|Leonardo da Vinci, Guillaume Amontons physics|
- Leonardo da Vinci started
- the study of rubbing surfaces,
- measuring the forces needed
- to pull different blocks across a surface,
- and finding that friction increases
- according to the weight of the object
- and not according to the size
- of its rubbing surface.
- Two centuries later, Guillaume Amontons
- added that friction doesn’t depend on speed.
- Da Vinci pulled blocks across
- a level table with no lubrication. Next,
- we pull blocks down an inclined table,
- and we test the effects of lubricating the table.
- We try different materials to find
- each combination has its own coefficient of friction.
- Rubber on clean dry concrete
- has thirty-three and a third times the friction
- of steel on ice, but rubber on wet concrete
- has only ten times the friction of steel on ice.
- If you put ice on that concrete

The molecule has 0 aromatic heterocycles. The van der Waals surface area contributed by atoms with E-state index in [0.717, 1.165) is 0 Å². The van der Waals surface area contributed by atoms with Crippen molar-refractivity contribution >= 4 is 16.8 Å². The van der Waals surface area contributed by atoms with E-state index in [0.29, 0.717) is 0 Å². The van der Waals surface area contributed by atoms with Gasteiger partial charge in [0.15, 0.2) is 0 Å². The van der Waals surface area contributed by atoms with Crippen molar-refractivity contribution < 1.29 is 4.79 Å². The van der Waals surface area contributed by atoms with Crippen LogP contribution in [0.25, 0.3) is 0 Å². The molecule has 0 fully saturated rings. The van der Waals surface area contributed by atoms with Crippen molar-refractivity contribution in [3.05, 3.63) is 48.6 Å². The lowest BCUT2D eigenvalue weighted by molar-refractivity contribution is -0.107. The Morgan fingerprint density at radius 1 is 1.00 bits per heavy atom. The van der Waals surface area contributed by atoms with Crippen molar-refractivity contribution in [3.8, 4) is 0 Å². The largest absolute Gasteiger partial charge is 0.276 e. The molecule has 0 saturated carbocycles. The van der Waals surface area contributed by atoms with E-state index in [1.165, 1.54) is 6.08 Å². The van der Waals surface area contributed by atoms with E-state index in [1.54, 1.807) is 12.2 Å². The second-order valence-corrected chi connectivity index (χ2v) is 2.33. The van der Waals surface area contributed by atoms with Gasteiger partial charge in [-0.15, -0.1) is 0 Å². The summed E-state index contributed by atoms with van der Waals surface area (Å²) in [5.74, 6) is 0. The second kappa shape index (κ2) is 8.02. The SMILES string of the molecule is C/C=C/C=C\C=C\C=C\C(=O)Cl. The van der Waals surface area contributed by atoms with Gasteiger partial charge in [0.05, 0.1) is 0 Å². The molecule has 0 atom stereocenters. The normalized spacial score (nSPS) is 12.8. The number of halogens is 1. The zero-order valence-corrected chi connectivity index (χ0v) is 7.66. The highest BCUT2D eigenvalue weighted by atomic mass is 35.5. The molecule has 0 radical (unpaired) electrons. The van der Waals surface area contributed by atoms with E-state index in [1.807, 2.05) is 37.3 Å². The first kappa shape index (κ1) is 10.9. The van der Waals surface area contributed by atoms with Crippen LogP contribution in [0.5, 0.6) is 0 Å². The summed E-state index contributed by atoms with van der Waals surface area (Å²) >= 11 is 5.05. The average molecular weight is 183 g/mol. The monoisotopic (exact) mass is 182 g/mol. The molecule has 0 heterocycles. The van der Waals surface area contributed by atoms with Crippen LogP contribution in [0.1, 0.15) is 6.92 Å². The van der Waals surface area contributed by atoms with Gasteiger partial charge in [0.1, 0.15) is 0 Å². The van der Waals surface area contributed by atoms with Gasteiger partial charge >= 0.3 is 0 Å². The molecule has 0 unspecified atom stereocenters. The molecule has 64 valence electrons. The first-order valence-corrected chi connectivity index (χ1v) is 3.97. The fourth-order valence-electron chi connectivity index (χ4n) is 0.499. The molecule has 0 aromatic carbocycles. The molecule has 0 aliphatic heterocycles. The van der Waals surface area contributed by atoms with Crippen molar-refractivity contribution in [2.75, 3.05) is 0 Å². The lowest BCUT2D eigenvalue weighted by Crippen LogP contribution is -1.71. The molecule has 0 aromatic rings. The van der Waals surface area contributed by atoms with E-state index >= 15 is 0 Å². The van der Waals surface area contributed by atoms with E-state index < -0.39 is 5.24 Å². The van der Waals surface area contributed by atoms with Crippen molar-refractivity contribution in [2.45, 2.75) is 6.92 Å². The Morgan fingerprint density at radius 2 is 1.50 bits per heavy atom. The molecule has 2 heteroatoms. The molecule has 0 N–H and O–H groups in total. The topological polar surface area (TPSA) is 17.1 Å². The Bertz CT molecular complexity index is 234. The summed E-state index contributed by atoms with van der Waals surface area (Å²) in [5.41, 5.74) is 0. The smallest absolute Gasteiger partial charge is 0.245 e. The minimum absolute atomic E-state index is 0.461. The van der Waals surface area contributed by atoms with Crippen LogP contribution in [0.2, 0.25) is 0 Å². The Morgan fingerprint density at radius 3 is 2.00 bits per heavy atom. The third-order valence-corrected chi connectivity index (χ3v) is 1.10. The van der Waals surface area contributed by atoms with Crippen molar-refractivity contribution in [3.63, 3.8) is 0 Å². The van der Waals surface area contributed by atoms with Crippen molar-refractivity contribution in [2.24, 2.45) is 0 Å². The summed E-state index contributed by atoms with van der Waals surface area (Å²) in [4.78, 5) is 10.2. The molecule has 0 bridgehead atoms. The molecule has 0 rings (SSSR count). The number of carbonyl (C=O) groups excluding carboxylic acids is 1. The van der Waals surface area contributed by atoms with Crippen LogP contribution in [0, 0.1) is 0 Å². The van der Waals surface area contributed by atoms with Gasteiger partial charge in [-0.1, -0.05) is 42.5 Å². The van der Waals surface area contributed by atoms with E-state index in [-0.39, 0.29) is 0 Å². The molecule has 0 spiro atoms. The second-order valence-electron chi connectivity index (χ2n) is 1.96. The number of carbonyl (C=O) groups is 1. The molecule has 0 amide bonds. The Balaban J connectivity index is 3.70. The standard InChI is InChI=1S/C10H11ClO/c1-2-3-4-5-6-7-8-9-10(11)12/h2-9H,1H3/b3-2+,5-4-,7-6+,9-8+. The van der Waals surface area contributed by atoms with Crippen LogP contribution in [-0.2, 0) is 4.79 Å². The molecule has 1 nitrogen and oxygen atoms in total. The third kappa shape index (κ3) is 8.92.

- then it’s even worse, so it’s good
- to do these experiments on table tops
- instead of in cars over icy bridges.
- Friction, wear, and corrosion, what happens
- from rubbing the cat the wrong way,
- rowing upstream, letting tires go flat,
- ignoring conflicts instead of resolving them,
- letting irritations accumulate into irreconcilables,
- and becoming irritable about unimportant things,
- makes a philosophy of life, remembering
- to check the air, lubricate the bearings,
- close the windows to conserve heat and reduce drag,
- smoothe out the wrinkles in the fabric,
- declutter, avoid meaningless minutia,
- and slip through obstacles like greased pigs.